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Keep Your Hand Off
Stop Touching on the Job
By Barrington H. Brennen, May 9, 2009, updated June 20, 2021


I am still shocked by the number of men and women are so free to give unsolicited touches to colleagues on the job.    The reports of the number of females who are victims of sexual harassment is seriously too high.   They outnumber reports of males being sexually harassed by females.   These reports are not only from persons working at regular businesses—banks, retail stores, schools, etc.—but also from churches and other religious institutions. 

Why is sexual touching or unsolicited inappropriate touching so easily carried out by work colleagues, especially males on the job.    The truth is that many men have been taught to use women to satisfy their sexual urges. "That’s what they are for," they exclaim. They were not taught to honor and cherish women in the fullest sense. Many men do appear to be respectful, kind, and gentle to their partners but when the urge to have sex takes over, they act like bulls or dogs in heat.  There are a great number of men and some women, who have no idea of social or personal boundaries.   Hence, they grope, touch, lean, squeeze, pinch, kiss, hug, hold, and sit on, when they should not do so.  I like to remind women in particular, that they are not public leaning posts.

This could explain why there is so much sexual harassment in the workplace. there are far too many men often the ones who cannot keep their hands off women. They lean on them, touch their hips and breasts, put their arms around their waists, and even try to kiss them. Let’s not leave out the women who also try to seduce men on the job. Sexual misconduct is becoming more and more prevalent.

Some are just plain ignorant about what constitutes sexual harassment while many others are just acting foolishly with persons of the complementary sex in the workplace. Hence, let me define sexual harassment in a simple way.  Sexual harassment is: Unsolicited physical contact and advances toward someone.  A demand or request for sexual favors; Sexually colored remarks with colleagues on the job; Showing pornography; and any other unwelcomed physical, verbal or non-verbal conduct of a sexual nature. Interestingly, the victim could be the person harassed as well as anyone affected by the offensive conduct. Has your boss ever stopped by and rubbed your shoulders while he "checked out the work you were doing?” Or does your co-worker  constantly stop by to flirt with you? A comment like, "Wow, you have sexy hips" can be sexual harassment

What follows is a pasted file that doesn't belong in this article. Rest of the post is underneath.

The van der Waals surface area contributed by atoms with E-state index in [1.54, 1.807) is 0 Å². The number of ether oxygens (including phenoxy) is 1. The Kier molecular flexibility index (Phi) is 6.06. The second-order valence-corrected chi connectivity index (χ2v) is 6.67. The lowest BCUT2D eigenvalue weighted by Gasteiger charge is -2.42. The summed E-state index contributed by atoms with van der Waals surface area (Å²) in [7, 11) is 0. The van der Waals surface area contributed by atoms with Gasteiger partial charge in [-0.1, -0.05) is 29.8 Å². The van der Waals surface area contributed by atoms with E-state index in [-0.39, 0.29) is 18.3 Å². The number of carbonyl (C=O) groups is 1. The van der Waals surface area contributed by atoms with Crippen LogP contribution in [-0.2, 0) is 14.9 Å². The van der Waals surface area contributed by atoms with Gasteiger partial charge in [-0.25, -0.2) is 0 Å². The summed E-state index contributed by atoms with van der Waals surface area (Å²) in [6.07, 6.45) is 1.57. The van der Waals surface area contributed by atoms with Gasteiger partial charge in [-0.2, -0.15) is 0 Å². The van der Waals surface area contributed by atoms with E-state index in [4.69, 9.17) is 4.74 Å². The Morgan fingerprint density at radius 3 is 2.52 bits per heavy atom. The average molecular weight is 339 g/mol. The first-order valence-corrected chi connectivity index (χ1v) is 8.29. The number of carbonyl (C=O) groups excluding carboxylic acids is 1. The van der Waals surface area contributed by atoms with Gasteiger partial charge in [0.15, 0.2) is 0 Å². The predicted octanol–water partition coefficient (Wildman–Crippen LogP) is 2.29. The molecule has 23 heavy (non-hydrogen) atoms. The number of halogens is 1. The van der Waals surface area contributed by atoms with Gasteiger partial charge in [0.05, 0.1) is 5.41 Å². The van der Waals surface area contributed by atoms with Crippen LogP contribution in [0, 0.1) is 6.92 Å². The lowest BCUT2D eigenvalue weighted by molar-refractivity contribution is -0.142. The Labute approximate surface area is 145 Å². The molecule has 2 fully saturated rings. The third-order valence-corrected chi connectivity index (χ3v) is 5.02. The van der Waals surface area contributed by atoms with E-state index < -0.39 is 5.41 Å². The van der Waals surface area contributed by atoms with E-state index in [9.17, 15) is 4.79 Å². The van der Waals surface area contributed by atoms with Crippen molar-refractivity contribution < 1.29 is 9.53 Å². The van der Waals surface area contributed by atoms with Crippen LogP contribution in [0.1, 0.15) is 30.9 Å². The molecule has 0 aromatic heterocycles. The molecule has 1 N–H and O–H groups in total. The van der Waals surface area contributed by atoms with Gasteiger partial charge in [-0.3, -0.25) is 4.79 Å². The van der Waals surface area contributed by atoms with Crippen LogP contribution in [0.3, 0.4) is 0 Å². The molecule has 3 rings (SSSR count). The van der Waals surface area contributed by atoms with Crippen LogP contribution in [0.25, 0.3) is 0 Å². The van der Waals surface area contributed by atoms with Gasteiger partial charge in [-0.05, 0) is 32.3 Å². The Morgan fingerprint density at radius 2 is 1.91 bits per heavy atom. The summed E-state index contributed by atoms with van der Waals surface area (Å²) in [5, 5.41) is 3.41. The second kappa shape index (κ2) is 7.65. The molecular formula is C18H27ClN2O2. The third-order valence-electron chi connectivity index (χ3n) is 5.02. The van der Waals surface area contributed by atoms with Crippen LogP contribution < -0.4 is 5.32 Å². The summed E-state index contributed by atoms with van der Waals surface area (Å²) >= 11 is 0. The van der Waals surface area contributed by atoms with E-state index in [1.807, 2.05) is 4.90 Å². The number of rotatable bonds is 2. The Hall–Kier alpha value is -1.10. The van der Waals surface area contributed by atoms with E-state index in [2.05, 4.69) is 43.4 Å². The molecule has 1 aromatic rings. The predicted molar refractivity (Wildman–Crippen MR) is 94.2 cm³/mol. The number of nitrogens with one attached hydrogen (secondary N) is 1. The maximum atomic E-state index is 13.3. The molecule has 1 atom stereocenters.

The universal statistics are alarming. Here they are: 31% of the female workers claim to have been harassed at work. 7% of the male workers claim to have been harassed at work, 62% of targets took no action. 100% of women claim the harasser was a man. 59% of men claim the harasser was a woman. 41% of men claim the harasser was another man. In The Bahamas more and more persons are reporting sexual harassment. The statistics are embarrassing and frightening. It is time that we take a serious look at a program that educates and trains both men and women about respectful behavior towards each another.

People in the workplace can set boundaries to reduce sexual harassment. Here are some suggestions: Avoid meeting privately after hours or over lunch; Avoid sending personal E-mail and fax notes to co-workers; Avoid lingering glances or touches, even a good morning hug; Shake hands only; Avoid texting a co-worker with whom you do not have an intimate relationship;  and avoid fantasies about co-workers.

Barrington Brennen is a marriage and family therapist. Send you comments or questions to question@coralwave.com, or call 1-242-327-1980 or visit www.soencouragement.org









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